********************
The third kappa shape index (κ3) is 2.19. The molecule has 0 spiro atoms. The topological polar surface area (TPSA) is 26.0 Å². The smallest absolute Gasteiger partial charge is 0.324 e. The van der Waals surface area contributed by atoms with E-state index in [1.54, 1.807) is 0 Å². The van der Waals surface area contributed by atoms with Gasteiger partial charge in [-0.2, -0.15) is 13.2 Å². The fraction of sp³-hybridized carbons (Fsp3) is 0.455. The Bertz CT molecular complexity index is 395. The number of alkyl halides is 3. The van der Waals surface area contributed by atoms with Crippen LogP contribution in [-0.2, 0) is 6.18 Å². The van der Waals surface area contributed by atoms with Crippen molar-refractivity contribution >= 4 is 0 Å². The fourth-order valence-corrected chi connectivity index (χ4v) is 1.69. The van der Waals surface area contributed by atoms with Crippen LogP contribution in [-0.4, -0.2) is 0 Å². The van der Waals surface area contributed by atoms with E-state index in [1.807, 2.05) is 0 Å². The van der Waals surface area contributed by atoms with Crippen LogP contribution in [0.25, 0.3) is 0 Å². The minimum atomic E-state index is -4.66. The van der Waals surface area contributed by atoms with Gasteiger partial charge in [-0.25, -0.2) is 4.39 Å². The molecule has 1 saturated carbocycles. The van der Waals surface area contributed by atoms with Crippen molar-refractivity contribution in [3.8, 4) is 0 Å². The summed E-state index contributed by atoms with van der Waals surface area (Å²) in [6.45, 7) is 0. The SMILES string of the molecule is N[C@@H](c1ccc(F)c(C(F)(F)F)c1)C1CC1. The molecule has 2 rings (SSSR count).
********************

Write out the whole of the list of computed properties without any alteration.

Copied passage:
The third kappa shape index (κ3) is 2.19. The molecule has 0 spiro atoms. The topological polar surface area (TPSA) is 26.0 Å². The smallest absolute Gasteiger partial charge is 0.324 e. The van der Waals surface area contributed by atoms with E-state index in [1.54, 1.807) is 0 Å². The van der Waals surface area contributed by atoms with Gasteiger partial charge in [-0.2, -0.15) is 13.2 Å². The fraction of sp³-hybridized carbons (Fsp3) is 0.455. The Bertz CT molecular complexity index is 395. The number of alkyl halides is 3. The van der Waals surface area contributed by atoms with Crippen LogP contribution in [-0.2, 0) is 6.18 Å². The van der Waals surface area contributed by atoms with Crippen molar-refractivity contribution >= 4 is 0 Å². The fourth-order valence-corrected chi connectivity index (χ4v) is 1.69. The van der Waals surface area contributed by atoms with Crippen LogP contribution in [-0.4, -0.2) is 0 Å². The van der Waals surface area contributed by atoms with E-state index in [1.807, 2.05) is 0 Å². The van der Waals surface area contributed by atoms with Crippen LogP contribution in [0.25, 0.3) is 0 Å². The minimum atomic E-state index is -4.66. The van der Waals surface area contributed by atoms with Gasteiger partial charge in [-0.25, -0.2) is 4.39 Å². The molecule has 1 saturated carbocycles. The van der Waals surface area contributed by atoms with Crippen molar-refractivity contribution in [3.8, 4) is 0 Å². The summed E-state index contributed by atoms with van der Waals surface area (Å²) in [6.45, 7) is 0. The SMILES string of the molecule is N[C@@H](c1ccc(F)c(C(F)(F)F)c1)C1CC1. The molecule has 2 rings (SSSR count).